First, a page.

MOGADISHU (Reuters) - Somalia’s al Shabaab insurgents called on Wednesday for more foreign militants to join them in the failed Horn of Africa state after U.S. forces killed one of the region’s most wanted al Qaeda suspects.
The U.S. commando operation that killed Kenyan-born Saleh Ali Saleh Nabhan, 28, in remote southern Somalia on Monday has triggered an angry response from Islamist rebels fighting the nation’s U.N.-backed government.
The raid likely gained Washington valuable counter-terrorism intelligence, but it risked further inflaming anti-Western opinion in a country of growing concern to the West.
Nabhan, wanted over a 2002 truck bombing that killed 15 people at an Israeli-owned beach hotel in Kenya and a simultaneous failed missile attack on an Israeli airliner as it left nearby Mombasa, was allied with al Shabaab.
Washington says al Shabaab is al Qaeda’s proxy in Somalia.
“We call for all Muslim fighters in the world to come to Somalia,” Sheikh Mahad Abdikarim, commander of al Shabaab forces in Bay and Bakol regions, told a news conference in Baidoa town.
He also referred to an African Union peacekeeping mission that is backing President Sheikh Sharif Ahmed’s administration.
“If Burundians and Ugandans, who are not Muslims, are allowed to stay in Somalia, who can refuse our Muslim brothers to join us in the struggle?” Abdikarim asked.
Nabhan’s mother, Aisha Abdalla said her son was innocent of the accusations made against him.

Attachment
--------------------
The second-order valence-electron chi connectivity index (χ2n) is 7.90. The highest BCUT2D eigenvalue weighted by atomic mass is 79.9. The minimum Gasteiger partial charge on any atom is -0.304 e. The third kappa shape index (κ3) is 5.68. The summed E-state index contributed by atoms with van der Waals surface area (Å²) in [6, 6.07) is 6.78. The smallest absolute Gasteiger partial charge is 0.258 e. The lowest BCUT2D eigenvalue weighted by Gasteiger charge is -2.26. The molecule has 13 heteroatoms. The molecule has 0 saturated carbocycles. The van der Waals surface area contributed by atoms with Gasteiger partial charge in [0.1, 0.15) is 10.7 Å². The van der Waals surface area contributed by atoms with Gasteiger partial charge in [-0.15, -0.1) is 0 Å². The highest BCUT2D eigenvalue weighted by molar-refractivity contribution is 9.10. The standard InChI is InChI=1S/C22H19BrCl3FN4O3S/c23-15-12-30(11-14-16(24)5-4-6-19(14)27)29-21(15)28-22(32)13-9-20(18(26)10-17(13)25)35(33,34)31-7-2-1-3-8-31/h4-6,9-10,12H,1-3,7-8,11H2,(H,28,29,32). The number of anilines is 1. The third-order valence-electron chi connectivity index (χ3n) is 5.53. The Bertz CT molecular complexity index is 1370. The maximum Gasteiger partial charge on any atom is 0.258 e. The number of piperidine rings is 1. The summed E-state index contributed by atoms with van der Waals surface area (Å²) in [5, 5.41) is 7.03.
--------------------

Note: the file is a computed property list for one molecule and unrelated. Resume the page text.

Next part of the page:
“We categorically deny that my son was an Al-Qaeda leader or involved himself in terrorist activities. I gave birth to him,”
Speaking at a northern Mombasa suburb where Nabhan spent his childhood, she demand his body be handed to the family, if indeed he had been killed as reported.
CHANGE IN TACTICS
Monday’s raid marked an apparent change in tactics for the U.S. military, which has previously targeted wanted militants in Somalia using missiles, as opposed to helicopter-borne troops.
Western security agencies say the country, where fighting has killed more than 18,000 civilians since the start of 2007, has become a safe haven for militants, including foreign jihadists, who use it to plot attacks in the region and beyond.
The U.S. military has launched several airstrikes inside Somalia in the past against individuals including those blamed for the U.S. embassy bombings in Kenya and Tanzania in 1998.
In May last year, U.S. war planes killed the then-leader of al Shabaab and al Qaeda’s top man in the country, Afghan-trained Aden Hashi Ayro, in an attack on the central town of Dusamareb.
Under Ayro, al Shabaab had adopted Iraq-style tactics, including assassinations, roadside bombs and suicide bombings.
Abdikarim, the al Shabaab commander, denounced Washington.
“Anybody who believes that America has a veto ... is an infidel with no faith. We must prepare to liberate Afghanistan, Palestine and the al Aqsa mosque,” he told reporters.
Violence has killed more than 18,000 Somalis since the start of 2007 and driven another 1.5 million from their homes.
That has triggered one of the world’s worst aid emergencies, with the number of people needing help leaping 17.5 percent in a year to 3.76 million or half the population.
Editing by Matthew Jones
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